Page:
So, is the core of unschooling respect for persons, in which case I believe it is thoroughly compatible with Christianity, or does unschooling necessitate a rejection of absolute standards?

Thursday, February 7, 2008

Over Coming Assumptions

One of the things that I have noticed with the whole debate over creationism and ID vs. evolution is that it is really an argument of assumptions. There is a fair bit of archaeological evidence for us to look at and to an extent some geological evidence. These things exist and there is no denying them, however, how one goes about interpreting the evidence is largely based on assumptions predicated by a persons world view. Looking at the same evidence a person who believes in the Creation story can look at some of the fossilized skeletons and say that the person was a very old and possible infirm human being whereas a person who believes that evolution is the answer would see a less evolved ancestor to human beings. The answers come pretty much from their various world views. The creationist believes that God created the world so that things began in a complex fashion and things such as age and possibly disease can be the reason fossils look the way they do. On the other hand, the evolutionist believe things have gone from the simple to the complex and that earlier things are by nature less complex and so the differences are caused by being more simple. I realize I am speaking rather generally at this point but I think this gives you an idea of what is going on.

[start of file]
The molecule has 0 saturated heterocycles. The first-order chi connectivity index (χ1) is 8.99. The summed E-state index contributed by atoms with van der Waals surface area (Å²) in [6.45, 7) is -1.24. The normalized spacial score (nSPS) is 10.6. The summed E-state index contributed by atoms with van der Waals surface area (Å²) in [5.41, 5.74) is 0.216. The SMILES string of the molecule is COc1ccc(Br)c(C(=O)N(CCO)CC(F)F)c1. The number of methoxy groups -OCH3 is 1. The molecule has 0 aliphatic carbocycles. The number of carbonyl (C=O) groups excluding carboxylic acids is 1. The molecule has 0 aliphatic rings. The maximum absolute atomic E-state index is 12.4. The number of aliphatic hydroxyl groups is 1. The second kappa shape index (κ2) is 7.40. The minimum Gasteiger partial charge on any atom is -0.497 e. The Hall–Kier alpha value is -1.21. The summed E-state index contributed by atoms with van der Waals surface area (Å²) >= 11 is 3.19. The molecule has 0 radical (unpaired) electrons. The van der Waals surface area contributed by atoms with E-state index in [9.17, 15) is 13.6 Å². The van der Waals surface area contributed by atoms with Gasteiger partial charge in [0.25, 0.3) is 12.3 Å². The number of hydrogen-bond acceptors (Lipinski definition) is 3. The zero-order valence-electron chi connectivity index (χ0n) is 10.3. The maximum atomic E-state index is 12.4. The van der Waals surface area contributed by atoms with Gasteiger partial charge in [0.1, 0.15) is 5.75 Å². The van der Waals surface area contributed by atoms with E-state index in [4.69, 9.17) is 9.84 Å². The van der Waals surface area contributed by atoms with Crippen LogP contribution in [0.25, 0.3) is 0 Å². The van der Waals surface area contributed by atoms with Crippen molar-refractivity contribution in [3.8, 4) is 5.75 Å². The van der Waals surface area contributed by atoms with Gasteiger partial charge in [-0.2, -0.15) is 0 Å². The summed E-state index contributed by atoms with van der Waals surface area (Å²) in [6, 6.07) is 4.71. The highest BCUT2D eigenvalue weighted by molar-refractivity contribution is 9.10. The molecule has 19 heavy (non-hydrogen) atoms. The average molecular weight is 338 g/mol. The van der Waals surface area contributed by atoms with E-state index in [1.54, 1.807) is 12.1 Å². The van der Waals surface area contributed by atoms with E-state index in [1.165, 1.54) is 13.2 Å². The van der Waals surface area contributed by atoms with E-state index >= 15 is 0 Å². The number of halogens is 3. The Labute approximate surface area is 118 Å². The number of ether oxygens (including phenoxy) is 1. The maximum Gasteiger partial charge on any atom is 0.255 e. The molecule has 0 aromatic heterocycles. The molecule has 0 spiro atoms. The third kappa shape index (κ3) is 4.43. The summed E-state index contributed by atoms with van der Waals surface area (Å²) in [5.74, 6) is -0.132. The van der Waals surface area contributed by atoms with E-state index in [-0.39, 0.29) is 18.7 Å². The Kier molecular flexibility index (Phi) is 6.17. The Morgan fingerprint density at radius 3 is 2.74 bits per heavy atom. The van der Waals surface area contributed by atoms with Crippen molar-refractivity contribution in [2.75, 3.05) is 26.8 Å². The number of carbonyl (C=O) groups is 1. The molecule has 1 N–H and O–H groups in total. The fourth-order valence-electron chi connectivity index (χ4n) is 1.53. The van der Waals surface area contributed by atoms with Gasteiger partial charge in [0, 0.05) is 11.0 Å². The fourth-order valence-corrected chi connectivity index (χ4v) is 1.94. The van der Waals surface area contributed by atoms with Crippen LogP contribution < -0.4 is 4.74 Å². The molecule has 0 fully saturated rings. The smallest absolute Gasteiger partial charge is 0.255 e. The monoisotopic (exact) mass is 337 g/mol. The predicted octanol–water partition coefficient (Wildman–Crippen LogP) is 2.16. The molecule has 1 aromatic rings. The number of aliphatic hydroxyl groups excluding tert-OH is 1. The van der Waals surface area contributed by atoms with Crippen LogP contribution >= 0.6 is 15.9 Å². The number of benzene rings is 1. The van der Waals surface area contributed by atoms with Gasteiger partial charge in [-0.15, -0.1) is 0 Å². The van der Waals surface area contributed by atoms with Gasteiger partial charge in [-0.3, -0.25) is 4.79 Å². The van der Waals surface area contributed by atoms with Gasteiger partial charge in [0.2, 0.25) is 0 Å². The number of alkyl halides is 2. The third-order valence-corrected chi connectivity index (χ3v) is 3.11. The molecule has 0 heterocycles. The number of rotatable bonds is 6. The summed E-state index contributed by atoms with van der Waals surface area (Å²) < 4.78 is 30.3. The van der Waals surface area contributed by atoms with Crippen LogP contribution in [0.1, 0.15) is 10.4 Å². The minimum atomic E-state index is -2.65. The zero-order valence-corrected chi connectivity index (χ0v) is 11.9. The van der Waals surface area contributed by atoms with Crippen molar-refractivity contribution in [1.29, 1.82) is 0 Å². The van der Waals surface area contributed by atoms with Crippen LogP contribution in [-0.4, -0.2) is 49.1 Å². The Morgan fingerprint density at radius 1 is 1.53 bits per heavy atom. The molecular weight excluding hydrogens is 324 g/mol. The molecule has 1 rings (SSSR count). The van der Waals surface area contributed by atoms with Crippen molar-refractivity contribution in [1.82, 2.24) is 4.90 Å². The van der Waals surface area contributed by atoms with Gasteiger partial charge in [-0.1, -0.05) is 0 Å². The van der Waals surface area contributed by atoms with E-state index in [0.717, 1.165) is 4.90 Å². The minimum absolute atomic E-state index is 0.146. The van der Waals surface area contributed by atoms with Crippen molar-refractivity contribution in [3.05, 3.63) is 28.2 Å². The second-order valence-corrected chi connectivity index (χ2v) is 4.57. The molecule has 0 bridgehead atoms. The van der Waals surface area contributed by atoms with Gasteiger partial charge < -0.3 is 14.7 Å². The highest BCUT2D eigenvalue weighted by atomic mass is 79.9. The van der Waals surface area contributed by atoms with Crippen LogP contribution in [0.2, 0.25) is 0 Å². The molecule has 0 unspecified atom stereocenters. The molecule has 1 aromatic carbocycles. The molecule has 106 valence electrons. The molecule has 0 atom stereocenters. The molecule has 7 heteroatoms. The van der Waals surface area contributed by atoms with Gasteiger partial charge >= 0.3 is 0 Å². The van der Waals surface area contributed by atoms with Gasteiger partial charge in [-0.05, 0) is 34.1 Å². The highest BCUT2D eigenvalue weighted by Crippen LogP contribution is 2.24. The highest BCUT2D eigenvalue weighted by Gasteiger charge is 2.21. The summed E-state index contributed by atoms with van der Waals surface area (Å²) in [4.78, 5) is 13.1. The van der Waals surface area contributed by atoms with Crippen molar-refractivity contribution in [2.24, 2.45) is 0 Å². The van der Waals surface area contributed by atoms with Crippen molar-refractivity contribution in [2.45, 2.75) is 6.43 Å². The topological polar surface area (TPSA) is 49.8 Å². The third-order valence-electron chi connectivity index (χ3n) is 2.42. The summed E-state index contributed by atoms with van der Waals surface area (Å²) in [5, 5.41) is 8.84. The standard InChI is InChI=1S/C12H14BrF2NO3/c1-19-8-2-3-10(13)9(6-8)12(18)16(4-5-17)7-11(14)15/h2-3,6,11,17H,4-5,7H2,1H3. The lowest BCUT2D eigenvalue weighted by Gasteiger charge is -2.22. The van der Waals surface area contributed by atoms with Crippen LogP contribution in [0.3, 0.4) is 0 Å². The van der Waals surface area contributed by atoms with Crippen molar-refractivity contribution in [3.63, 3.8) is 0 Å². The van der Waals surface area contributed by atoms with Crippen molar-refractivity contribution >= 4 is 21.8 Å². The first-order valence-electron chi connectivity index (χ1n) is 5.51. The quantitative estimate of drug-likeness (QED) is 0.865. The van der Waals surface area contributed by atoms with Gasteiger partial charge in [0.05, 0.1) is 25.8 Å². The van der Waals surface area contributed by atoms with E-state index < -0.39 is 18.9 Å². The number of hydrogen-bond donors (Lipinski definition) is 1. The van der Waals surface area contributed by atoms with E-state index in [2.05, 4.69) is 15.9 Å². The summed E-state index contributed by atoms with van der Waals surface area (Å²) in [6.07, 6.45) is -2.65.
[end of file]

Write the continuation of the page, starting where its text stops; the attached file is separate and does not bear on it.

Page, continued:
Wednesday, February 6, 2008

Taking Back The Web

Firefox was my gateway into the world of open source software. I love the fact that it does not come with a bunch of bloatware and that I can install extensions I find useful and convenient such as ad-block. Today, I found some cool pictures based on the Firefox logo, below is just a sample.

HT: ComputerWorld

Tuesday, February 5, 2008

Stumble Upon